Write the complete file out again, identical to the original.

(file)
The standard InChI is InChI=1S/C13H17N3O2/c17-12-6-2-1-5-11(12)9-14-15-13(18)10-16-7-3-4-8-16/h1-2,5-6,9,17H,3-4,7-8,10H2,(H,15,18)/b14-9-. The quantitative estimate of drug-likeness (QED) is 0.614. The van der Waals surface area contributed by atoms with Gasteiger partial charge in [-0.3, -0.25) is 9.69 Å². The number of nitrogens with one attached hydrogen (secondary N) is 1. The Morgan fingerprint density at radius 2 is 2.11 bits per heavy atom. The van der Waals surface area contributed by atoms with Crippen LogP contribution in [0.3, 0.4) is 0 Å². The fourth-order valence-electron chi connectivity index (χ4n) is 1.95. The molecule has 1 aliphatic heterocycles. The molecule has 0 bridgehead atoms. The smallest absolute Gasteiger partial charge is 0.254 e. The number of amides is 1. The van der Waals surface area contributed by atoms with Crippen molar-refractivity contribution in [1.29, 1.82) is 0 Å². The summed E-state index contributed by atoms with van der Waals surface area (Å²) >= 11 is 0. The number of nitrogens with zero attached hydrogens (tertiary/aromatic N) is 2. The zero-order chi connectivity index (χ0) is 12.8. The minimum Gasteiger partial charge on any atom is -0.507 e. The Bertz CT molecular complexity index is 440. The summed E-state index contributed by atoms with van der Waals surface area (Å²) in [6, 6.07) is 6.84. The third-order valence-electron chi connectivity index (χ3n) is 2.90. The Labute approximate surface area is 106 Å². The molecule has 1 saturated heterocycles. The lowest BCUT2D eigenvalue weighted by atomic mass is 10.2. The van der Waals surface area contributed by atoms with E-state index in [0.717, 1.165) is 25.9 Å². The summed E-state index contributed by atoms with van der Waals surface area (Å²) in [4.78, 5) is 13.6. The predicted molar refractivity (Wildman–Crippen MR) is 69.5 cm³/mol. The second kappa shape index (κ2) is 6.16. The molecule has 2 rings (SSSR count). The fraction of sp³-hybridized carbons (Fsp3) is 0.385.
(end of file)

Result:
The standard InChI is InChI=1S/C13H17N3O2/c17-12-6-2-1-5-11(12)9-14-15-13(18)10-16-7-3-4-8-16/h1-2,5-6,9,17H,3-4,7-8,10H2,(H,15,18)/b14-9-. The quantitative estimate of drug-likeness (QED) is 0.614. The van der Waals surface area contributed by atoms with Gasteiger partial charge in [-0.3, -0.25) is 9.69 Å². The number of nitrogens with one attached hydrogen (secondary N) is 1. The Morgan fingerprint density at radius 2 is 2.11 bits per heavy atom. The van der Waals surface area contributed by atoms with Crippen LogP contribution in [0.3, 0.4) is 0 Å². The fourth-order valence-electron chi connectivity index (χ4n) is 1.95. The molecule has 1 aliphatic heterocycles. The molecule has 0 bridgehead atoms. The smallest absolute Gasteiger partial charge is 0.254 e. The number of amides is 1. The van der Waals surface area contributed by atoms with Crippen molar-refractivity contribution in [1.29, 1.82) is 0 Å². The summed E-state index contributed by atoms with van der Waals surface area (Å²) >= 11 is 0. The number of nitrogens with zero attached hydrogens (tertiary/aromatic N) is 2. The zero-order chi connectivity index (χ0) is 12.8. The minimum Gasteiger partial charge on any atom is -0.507 e. The Bertz CT molecular complexity index is 440. The summed E-state index contributed by atoms with van der Waals surface area (Å²) in [6, 6.07) is 6.84. The third-order valence-electron chi connectivity index (χ3n) is 2.90. The Labute approximate surface area is 106 Å². The molecule has 1 saturated heterocycles. The lowest BCUT2D eigenvalue weighted by atomic mass is 10.2. The van der Waals surface area contributed by atoms with E-state index in [0.717, 1.165) is 25.9 Å². The summed E-state index contributed by atoms with van der Waals surface area (Å²) in [4.78, 5) is 13.6. The predicted molar refractivity (Wildman–Crippen MR) is 69.5 cm³/mol. The second kappa shape index (κ2) is 6.16. The molecule has 2 rings (SSSR count). The fraction of sp³-hybridized carbons (Fsp3) is 0.385.